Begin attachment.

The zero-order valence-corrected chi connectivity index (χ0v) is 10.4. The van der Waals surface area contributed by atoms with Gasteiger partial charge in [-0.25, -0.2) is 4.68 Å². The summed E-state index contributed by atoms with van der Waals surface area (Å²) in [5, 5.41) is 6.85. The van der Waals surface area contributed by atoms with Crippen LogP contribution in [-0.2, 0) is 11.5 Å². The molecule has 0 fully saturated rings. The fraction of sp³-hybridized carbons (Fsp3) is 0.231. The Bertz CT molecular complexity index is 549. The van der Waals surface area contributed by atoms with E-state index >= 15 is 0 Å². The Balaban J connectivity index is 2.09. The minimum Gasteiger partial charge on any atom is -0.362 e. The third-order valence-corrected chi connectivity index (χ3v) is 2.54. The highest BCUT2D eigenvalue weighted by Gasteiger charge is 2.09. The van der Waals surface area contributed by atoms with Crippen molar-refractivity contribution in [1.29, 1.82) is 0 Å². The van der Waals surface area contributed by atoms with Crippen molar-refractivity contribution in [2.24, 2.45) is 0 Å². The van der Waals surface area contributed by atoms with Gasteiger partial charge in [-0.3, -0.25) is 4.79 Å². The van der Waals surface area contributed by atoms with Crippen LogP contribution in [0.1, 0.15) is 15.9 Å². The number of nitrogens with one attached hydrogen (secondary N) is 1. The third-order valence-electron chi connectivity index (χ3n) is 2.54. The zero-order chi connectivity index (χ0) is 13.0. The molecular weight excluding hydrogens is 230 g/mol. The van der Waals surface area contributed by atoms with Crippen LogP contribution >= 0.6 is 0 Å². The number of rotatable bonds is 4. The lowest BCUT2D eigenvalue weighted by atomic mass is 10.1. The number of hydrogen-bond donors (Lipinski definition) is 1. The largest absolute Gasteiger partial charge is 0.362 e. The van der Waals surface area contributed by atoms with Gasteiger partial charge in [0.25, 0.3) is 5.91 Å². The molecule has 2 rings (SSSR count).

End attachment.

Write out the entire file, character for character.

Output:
The zero-order valence-corrected chi connectivity index (χ0v) is 10.4. The van der Waals surface area contributed by atoms with Gasteiger partial charge in [-0.25, -0.2) is 4.68 Å². The summed E-state index contributed by atoms with van der Waals surface area (Å²) in [5, 5.41) is 6.85. The van der Waals surface area contributed by atoms with Crippen LogP contribution in [-0.2, 0) is 11.5 Å². The molecule has 0 fully saturated rings. The fraction of sp³-hybridized carbons (Fsp3) is 0.231. The Bertz CT molecular complexity index is 549. The van der Waals surface area contributed by atoms with E-state index >= 15 is 0 Å². The Balaban J connectivity index is 2.09. The minimum Gasteiger partial charge on any atom is -0.362 e. The third-order valence-corrected chi connectivity index (χ3v) is 2.54. The highest BCUT2D eigenvalue weighted by Gasteiger charge is 2.09. The van der Waals surface area contributed by atoms with Crippen molar-refractivity contribution in [1.29, 1.82) is 0 Å². The van der Waals surface area contributed by atoms with Crippen molar-refractivity contribution in [2.24, 2.45) is 0 Å². The van der Waals surface area contributed by atoms with Gasteiger partial charge in [-0.3, -0.25) is 4.79 Å². The van der Waals surface area contributed by atoms with Crippen LogP contribution in [0.1, 0.15) is 15.9 Å². The number of nitrogens with one attached hydrogen (secondary N) is 1. The third-order valence-electron chi connectivity index (χ3n) is 2.54. The zero-order chi connectivity index (χ0) is 13.0. The molecular weight excluding hydrogens is 230 g/mol. The van der Waals surface area contributed by atoms with Crippen LogP contribution >= 0.6 is 0 Å². The number of rotatable bonds is 4. The lowest BCUT2D eigenvalue weighted by atomic mass is 10.1. The number of hydrogen-bond donors (Lipinski definition) is 1. The largest absolute Gasteiger partial charge is 0.362 e. The van der Waals surface area contributed by atoms with Gasteiger partial charge in [0.25, 0.3) is 5.91 Å². The molecule has 2 rings (SSSR count).